How many of the people receiving psychiatric medications or services at the jail were previously seen by RQMS?

Surely the Reader has noticed the recent Fort Bragg letter to the County and the Schraeders asking for meaningful reporting on mental health services that has been dithered to death by the Supes and the CEO; and the Schraeders continue to insist that the meaningless info they already provide is all anyone could possibly want.

We certainly wouldn’t oppose some funding for Project Sanctuary, or the local clinics, or even some targeted funding to reduce the mental health load on local emergency rooms. But given the near total lack of accountability and oversight of these funds so far, what are the odds that the people who get most of the funding now (i.e., the Schraeders) won’t continue to get most of the additional funding siphoned away from Measure B?

PS. FROM MARK SCARAMELLA: Remember Measures D&E? Measure D was advertised as an important new funding source for local emergency services. The Measure was approved comfortably and imposes a 10% “bed tax” on private campgrounds. It was estimated to raise over $1 million for cash-strapped local fire departments. There was an accompanying “advisory measure,” Measure E, which “advised” the Supervisors to spend the new money on emergency services, but Measure D itself does not specifically require it. Now we find that private campgrounds are essentially closed and the new revenue will mostly dry up and will never get anywhere near the original estimate. Then we see that CEO Angelo has no hesitation in suggesting that some Measure B mental health money which was specifically approved for new facilities and services is now fair game (“just sitting there”) for, oh, she doesn’t know, hey! Why not snag a cool million outta Measure B to sort of backfill declining mental health revenues? 

IN THE RUN UP to the Measure D vote in February we wrote about the County’s “credibility problems” regarding the advisory measure which called for fire service help. With nothing but an advisory measure in place, what does anyone think will happen to whatever minimal campground bed taxes may come in when the county is facing a budget crunch?

IF THE BOARD ignores the voters on this recent blatant raid on Measure B, they will be declaring again that when it comes to local tax measures their stated purposes can be set aside if the County’s own priorities prevail.

Albion People’s Fair, 1975

THIS MESSAGE turned up in our in-mail: "Wondering if anyone out there has any historical stories they would like to share about The 1970's Albion People's Fair and/or the Albion Azalea Acres property with us. Good or bad. We, the new owners, are very interested in the property's history. You can email us at"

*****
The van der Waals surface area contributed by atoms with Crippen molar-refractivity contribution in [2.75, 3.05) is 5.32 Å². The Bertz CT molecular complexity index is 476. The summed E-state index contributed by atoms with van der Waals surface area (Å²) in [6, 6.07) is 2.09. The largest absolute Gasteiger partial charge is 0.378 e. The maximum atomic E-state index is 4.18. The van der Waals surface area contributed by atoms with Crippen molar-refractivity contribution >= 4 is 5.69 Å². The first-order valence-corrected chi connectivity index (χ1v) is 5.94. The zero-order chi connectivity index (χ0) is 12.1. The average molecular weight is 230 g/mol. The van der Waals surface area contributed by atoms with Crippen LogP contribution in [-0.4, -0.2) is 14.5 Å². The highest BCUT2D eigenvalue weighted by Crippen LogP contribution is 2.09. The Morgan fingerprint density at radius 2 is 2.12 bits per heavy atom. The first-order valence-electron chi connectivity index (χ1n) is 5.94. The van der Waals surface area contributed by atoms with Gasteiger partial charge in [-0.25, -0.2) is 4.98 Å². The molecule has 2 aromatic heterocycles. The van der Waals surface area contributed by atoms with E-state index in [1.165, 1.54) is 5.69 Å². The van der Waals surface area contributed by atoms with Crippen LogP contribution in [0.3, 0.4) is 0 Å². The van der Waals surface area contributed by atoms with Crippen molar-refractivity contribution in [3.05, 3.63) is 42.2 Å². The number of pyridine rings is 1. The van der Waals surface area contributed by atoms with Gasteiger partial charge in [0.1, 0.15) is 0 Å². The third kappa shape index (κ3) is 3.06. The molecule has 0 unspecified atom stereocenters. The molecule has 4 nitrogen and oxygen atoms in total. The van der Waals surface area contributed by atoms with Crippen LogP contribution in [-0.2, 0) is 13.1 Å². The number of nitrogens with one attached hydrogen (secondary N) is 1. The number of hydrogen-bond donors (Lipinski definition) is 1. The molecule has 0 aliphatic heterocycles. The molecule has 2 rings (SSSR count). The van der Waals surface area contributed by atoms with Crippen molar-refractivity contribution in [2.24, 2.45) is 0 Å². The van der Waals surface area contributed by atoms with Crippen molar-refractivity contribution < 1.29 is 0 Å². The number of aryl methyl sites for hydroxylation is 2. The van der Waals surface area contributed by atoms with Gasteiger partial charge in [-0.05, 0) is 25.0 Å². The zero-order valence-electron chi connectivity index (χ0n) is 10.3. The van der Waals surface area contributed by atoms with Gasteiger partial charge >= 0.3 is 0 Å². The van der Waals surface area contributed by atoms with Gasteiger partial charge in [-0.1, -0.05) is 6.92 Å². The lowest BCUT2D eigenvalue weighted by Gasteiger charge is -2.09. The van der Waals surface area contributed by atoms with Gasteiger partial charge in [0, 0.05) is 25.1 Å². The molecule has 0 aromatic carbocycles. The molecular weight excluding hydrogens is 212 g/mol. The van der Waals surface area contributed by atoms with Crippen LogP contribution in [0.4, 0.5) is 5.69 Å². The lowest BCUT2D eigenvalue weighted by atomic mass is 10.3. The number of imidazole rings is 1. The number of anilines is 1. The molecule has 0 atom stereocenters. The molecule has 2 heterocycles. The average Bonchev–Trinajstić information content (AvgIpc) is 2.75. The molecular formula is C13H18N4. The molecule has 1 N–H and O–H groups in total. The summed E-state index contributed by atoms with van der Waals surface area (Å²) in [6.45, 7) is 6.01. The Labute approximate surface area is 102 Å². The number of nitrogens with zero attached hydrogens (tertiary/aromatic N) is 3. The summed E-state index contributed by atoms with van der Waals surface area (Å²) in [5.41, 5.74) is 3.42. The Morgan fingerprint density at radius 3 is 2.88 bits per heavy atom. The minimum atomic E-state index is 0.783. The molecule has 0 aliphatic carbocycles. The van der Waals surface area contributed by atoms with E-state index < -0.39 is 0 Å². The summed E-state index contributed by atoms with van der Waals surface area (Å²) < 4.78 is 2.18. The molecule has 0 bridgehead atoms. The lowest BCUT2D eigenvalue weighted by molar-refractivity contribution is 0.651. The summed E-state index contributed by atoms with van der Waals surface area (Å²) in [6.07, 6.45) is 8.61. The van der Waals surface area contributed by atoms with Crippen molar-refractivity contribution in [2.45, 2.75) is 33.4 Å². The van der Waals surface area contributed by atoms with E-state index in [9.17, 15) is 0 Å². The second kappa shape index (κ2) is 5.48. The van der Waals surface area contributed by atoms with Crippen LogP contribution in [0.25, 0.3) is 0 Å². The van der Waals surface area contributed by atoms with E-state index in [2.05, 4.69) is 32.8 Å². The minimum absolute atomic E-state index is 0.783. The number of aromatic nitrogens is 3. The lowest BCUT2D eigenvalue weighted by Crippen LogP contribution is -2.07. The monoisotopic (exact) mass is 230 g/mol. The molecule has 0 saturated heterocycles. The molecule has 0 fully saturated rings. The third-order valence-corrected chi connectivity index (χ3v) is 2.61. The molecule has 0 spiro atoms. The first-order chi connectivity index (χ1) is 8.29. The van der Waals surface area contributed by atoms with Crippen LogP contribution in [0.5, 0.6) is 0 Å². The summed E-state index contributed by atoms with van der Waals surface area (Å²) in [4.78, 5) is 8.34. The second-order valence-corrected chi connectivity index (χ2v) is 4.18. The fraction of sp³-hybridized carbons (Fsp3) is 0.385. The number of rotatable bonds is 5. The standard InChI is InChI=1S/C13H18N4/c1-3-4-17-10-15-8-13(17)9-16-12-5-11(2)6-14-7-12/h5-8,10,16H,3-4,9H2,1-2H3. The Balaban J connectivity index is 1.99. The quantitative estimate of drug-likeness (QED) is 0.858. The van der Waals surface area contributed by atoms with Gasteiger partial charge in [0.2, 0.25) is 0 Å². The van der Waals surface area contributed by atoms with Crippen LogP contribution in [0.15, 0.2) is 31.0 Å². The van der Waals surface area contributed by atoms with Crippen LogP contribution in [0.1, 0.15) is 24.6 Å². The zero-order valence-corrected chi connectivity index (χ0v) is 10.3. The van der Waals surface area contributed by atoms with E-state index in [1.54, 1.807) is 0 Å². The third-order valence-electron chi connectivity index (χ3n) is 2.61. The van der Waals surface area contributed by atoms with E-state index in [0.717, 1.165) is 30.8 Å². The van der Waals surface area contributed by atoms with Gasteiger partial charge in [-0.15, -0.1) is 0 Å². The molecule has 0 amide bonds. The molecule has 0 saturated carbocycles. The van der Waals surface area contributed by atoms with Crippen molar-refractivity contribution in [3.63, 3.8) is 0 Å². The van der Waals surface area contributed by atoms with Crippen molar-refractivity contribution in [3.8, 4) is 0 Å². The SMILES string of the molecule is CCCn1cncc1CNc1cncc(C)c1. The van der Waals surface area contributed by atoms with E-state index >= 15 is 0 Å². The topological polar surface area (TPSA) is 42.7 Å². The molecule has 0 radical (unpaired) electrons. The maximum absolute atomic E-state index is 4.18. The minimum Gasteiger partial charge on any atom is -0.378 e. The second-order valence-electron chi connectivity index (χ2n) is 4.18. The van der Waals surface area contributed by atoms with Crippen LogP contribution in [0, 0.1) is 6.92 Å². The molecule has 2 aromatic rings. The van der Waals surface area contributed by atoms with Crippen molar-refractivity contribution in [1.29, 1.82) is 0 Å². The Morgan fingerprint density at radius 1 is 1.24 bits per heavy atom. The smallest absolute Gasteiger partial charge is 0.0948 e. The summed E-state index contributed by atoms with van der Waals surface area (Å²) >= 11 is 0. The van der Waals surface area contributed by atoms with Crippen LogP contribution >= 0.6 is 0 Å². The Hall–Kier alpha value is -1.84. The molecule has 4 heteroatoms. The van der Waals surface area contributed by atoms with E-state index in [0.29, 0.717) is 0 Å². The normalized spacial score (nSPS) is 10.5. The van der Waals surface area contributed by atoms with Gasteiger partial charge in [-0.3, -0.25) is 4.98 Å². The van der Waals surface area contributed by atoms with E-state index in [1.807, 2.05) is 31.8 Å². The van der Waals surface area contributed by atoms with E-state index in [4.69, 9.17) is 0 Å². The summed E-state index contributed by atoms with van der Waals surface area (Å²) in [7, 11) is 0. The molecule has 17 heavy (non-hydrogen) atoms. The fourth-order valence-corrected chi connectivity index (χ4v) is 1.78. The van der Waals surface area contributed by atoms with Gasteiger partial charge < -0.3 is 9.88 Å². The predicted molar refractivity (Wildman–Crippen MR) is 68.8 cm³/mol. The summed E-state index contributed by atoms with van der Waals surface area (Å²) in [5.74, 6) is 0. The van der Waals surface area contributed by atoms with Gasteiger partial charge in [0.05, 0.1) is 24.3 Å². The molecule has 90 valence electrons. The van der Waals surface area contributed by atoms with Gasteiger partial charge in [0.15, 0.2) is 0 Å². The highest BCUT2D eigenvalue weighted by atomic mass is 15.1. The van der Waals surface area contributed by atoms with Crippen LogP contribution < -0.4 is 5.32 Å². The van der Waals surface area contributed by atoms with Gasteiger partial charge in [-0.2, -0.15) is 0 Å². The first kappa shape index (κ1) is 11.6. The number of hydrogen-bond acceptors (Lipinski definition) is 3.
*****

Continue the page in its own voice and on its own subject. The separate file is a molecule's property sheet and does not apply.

YES, I retain a rather vivid memory of that sordid event billed of course, as a “people’s fair,” at which some hirsute hustler was collecting admissions. My take away image was of naked hippies wallowing in a mudhole billed as a pond. Ringing the mud pit were crude booths selling macrame and dope gear. A mob of voyeurs wandered the dilapidated grounds, among them criminals and hard drug salesmen. It was a grim event and unrelievedly awful, and I’d made the mistake of hauling a van load of delinquents out there from Boonville. They loved it, of course.

4.4 MILLION MORE Americans filed for unemployment benefits last week, according the latest figures from the Labor Department. That means some 26 million people have applied for aid since the novel coronavirus lockdown began six weeks ago. It’s by far the largest and most sudden surge in jobless claims since the Department of Labor started tracking the data in the 1960s. 26 million people are suddenly unemployed over the last month.

ACCORDING to Joseph Stiglitz, a Nobel laureate in economics, Trump's handling of the Covid-19 crisis has left the US "looking like a third world country and on course for a second Great Depression." Stiglitz said millions of people were turning to food banks, turning up for work due to a lack of sick pay and dying because of health inequalities. “The numbers turning to food banks are just enormous and beyond the capacity of them to supply. It is like a third world country. The public social safety net is not working.” Stiglitz pointed out that 14% of the population was already dependent on food stamps and predicted the social infrastructure could not cope with an unemployment rate that could hit 30% in the coming months. “We have a safety net that is inadequate. The inequality in the US is so large. This disease has targeted those with the poorest health. In the advanced world, the US is one of the countries with the poorest health overall and the greatest health inequality.” Stiglitz said Republicans had opposed proposals to give those affected by coronavirus 10 days’ sick leave, meaning many employees were going to work even while infected. “The Republicans said no because they said it would set a bad precedent. It is literally unbelievable. The safety net is not adequate and is propagating the disease. There is very weak unemployment insurance and people don’t think they can rely on it.”